Delhi air quality: Judges accuse authorities of ‘passing the buck’

India’s top court has accused state governments of “passing the buck” on air pollution and failing to take action to tackle Delhi’s toxic smog. The Supreme Court said authorities were only interested in “gimmicks”, rather than concrete measures to combat pollution levels. Levels of dangerous particles in the air – known as PM2.5 – are at well over 10 times safe limits in the capital. “Delhi is choking every year and we are unable to do anything,” said Supreme Court Justice Arun Mishra. “The state machinery is not acting… They are passing the buck to each other… Everybody is interested in gimmicks and elections.” From 4 to 15 November, cars with odd or even number plates will only be allowed on the roads on alternate days, officials said. Such a system has been used before but it is not clear if it helps lower pollution levels. Cars are not believed to be the main cause of Delhi’s toxic air, with experts pointing instead to crop burning by farmers in neighbouring states to clear fields. Health officials have asked people to stay indoors and refrain from doing any physical activity as millions are ...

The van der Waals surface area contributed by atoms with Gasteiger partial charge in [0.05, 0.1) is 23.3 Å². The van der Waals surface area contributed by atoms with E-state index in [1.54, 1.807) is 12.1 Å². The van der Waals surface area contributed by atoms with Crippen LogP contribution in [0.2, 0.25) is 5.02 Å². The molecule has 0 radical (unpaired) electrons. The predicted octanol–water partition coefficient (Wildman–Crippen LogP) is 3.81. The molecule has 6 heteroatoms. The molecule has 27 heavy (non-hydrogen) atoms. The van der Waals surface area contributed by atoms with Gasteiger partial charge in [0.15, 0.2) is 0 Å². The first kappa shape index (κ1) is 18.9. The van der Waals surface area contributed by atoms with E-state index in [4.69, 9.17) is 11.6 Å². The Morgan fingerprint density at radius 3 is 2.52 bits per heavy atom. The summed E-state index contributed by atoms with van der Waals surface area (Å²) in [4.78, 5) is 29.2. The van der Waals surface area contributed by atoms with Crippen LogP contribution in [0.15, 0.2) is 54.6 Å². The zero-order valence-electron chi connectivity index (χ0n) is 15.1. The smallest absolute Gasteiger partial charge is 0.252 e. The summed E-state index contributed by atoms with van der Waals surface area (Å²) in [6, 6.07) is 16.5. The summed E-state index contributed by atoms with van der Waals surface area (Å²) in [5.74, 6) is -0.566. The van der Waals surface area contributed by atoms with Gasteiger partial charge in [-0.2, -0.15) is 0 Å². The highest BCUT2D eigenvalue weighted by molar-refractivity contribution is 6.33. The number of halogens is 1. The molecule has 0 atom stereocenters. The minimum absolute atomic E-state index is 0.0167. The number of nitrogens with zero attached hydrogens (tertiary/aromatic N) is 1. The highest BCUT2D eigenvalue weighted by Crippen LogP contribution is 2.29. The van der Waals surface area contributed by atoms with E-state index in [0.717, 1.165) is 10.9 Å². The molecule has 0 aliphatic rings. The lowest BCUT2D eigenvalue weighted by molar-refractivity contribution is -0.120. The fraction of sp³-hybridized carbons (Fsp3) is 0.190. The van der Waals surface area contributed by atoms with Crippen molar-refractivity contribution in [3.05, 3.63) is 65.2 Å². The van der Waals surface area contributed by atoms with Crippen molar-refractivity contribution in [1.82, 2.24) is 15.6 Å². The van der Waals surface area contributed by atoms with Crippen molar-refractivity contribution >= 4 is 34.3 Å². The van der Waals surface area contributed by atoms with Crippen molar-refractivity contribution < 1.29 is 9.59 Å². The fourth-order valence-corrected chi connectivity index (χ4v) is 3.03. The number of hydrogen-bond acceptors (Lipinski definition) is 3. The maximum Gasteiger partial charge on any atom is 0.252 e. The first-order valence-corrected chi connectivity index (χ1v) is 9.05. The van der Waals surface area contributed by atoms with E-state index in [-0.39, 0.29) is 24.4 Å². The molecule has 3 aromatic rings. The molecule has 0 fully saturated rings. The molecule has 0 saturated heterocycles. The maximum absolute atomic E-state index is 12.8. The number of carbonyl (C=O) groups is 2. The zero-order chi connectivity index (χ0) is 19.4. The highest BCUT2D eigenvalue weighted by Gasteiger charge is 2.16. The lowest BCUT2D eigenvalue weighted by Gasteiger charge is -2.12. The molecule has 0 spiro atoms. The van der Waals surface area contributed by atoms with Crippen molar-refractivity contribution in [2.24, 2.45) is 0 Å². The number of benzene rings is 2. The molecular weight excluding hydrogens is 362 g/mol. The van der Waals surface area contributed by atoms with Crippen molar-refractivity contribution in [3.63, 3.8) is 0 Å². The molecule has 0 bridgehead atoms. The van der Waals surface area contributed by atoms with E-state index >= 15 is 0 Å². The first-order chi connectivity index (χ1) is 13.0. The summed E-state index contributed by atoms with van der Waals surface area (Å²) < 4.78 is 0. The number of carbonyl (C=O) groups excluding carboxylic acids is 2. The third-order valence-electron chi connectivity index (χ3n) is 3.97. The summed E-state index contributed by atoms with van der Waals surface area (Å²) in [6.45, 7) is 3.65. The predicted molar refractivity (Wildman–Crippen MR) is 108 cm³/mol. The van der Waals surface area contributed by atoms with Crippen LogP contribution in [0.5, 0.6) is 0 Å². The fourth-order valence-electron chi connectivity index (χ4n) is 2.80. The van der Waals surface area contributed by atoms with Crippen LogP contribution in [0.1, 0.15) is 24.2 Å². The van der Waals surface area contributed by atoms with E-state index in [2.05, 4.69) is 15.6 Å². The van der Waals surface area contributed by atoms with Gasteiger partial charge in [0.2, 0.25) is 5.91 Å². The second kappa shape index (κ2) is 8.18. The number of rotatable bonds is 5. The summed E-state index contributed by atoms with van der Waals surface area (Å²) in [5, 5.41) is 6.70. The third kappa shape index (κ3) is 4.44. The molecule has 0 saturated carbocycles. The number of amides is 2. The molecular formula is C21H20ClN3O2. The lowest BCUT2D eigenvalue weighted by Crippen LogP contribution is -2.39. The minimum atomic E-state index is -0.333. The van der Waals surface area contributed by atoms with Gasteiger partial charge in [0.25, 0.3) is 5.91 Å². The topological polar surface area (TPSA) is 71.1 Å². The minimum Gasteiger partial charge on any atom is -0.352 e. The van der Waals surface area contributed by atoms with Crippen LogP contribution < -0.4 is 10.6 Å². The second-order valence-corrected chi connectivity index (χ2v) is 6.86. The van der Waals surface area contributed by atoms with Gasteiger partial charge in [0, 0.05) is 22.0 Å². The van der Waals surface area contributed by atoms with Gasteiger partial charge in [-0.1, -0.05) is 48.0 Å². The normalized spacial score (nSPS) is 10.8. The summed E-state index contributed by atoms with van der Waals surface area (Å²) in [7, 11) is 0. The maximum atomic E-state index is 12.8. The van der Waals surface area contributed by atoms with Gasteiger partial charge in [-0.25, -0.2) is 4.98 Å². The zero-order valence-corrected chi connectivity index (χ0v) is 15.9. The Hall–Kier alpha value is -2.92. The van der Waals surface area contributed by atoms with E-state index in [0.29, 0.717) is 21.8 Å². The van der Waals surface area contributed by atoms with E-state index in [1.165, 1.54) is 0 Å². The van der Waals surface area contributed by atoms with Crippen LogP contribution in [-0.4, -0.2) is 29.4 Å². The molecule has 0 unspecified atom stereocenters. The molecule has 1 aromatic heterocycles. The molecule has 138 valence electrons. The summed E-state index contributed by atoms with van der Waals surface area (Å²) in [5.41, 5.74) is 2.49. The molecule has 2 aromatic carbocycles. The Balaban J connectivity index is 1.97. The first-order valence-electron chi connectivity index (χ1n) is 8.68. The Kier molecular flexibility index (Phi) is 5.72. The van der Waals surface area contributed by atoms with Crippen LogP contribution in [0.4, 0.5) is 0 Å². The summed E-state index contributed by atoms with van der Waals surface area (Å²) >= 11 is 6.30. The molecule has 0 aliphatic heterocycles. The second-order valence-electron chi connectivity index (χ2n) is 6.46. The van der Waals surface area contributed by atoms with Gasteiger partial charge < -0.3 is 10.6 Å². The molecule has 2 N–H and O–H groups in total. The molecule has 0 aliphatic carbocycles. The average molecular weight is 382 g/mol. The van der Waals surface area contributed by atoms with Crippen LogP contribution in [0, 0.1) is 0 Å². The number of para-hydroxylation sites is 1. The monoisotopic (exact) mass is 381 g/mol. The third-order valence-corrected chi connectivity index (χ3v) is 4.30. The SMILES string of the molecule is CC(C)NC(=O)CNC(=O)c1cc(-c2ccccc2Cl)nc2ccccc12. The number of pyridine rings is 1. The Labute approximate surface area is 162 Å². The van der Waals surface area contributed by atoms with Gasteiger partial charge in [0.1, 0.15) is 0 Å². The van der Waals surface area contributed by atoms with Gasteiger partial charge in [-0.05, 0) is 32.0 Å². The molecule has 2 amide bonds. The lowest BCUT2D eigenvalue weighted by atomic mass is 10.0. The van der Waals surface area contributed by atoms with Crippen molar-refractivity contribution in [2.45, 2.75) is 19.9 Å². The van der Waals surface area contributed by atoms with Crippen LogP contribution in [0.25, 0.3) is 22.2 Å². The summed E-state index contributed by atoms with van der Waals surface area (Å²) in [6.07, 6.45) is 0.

Appliance Science: HEPA filters and the physics of fresh air

HEPA air filters promise to take nasty things out of the air, removing cigarette smoke, pollen and other irritants. How do they do this? Appliance Science looks at how HEPA air filters work, and how to tell the real from the fake. Fresh air? More like stinky, germ-filled and particle-laden air. The air that you breathe is filled with all manner of things, from visible dust to invisible (but stinky) chemicals. Most of these things are harmless, but some can be harmful to your health, especially for those with conditions such as asthma. For these people, relief can come in the form of a HEPA (short for “High Efficiency Particulate Arrestance” or “Air,” depending on who you ask) filter that removes the ick, pumping out clean, stink and dust-free air. HEPA is a US government standard, first set in 1983. The standard says that to earn the name, a filter must capture at least 99.97 percent of particles larger than 0.3 µm (micrometers, or microns) in size, while only impeding the flow of air by a relatively small amount. The progression of modern of air filters design goes back much further, though: the technology behind them was developed to capture tiny radioa...